Date of this Version
Newman, I.M., Kanjanawong, S. (2005). Using photography to cross generational, linguistic, and cultural barriers to develop useful survey instruments. Health Promotion Practice, 6(1), 53-56.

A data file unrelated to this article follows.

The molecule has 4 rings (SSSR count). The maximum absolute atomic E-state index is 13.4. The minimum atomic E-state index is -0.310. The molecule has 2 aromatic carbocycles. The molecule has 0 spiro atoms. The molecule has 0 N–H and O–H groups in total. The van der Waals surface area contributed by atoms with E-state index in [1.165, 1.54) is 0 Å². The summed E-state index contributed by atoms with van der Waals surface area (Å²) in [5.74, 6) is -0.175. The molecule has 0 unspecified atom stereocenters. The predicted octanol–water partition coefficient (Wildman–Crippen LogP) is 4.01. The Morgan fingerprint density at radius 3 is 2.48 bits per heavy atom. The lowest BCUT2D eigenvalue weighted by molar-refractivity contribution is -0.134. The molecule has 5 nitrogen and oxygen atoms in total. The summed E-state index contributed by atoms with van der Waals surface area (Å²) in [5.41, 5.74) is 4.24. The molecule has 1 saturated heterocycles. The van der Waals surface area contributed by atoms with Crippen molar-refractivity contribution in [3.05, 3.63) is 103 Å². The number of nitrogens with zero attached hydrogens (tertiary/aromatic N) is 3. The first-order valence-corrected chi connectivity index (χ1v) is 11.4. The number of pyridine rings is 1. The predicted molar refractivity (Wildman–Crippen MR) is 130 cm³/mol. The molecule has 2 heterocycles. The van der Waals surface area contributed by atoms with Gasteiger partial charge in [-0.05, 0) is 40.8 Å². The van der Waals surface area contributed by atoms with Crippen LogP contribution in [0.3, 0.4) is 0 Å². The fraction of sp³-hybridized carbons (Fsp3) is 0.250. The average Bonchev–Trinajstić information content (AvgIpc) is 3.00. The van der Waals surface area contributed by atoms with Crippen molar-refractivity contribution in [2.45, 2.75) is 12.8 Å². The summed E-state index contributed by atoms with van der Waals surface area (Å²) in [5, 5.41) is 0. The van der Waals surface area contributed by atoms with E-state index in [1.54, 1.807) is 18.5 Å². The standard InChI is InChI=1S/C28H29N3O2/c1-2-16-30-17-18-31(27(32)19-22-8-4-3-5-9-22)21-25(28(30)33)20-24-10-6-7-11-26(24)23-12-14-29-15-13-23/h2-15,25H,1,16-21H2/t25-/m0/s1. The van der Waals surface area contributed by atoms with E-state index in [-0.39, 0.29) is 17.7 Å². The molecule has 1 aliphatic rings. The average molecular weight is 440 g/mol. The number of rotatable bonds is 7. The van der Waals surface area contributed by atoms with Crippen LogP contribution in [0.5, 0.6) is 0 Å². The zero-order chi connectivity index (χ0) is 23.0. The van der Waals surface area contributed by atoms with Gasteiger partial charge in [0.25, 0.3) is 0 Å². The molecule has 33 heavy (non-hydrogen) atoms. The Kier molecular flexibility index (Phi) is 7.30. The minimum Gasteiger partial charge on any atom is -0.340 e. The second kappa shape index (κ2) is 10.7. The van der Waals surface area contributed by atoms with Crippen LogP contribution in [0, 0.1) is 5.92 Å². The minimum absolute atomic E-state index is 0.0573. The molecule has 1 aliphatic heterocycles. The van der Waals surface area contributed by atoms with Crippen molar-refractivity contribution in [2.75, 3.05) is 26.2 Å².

Photographs are used as a research tool by anthropologists and as a technique to empower special populations, advocacy groups, and policymakers. This case describes how photography was used to develop a survey to study alcohol expectancies among Thai adolescents. A multicultural research team faced generational, linguistic, and cultural barriers in understanding Thai adolescent alcohol use well enough to write useful questions about alcohol expectancies. Asking adolescents to take and then discuss their photographs about alcohol allowed them to express themselves without the imposition of an organizational framework by the investigators. Group discussions of the photographs revealed nuances and subtleties of interpretation of behavior and expectancies involving alcohol that might otherwise have not emerged. The results of this activity were used to refine an expectancy scale used in a large-scale survey of alcohol expectancies and use.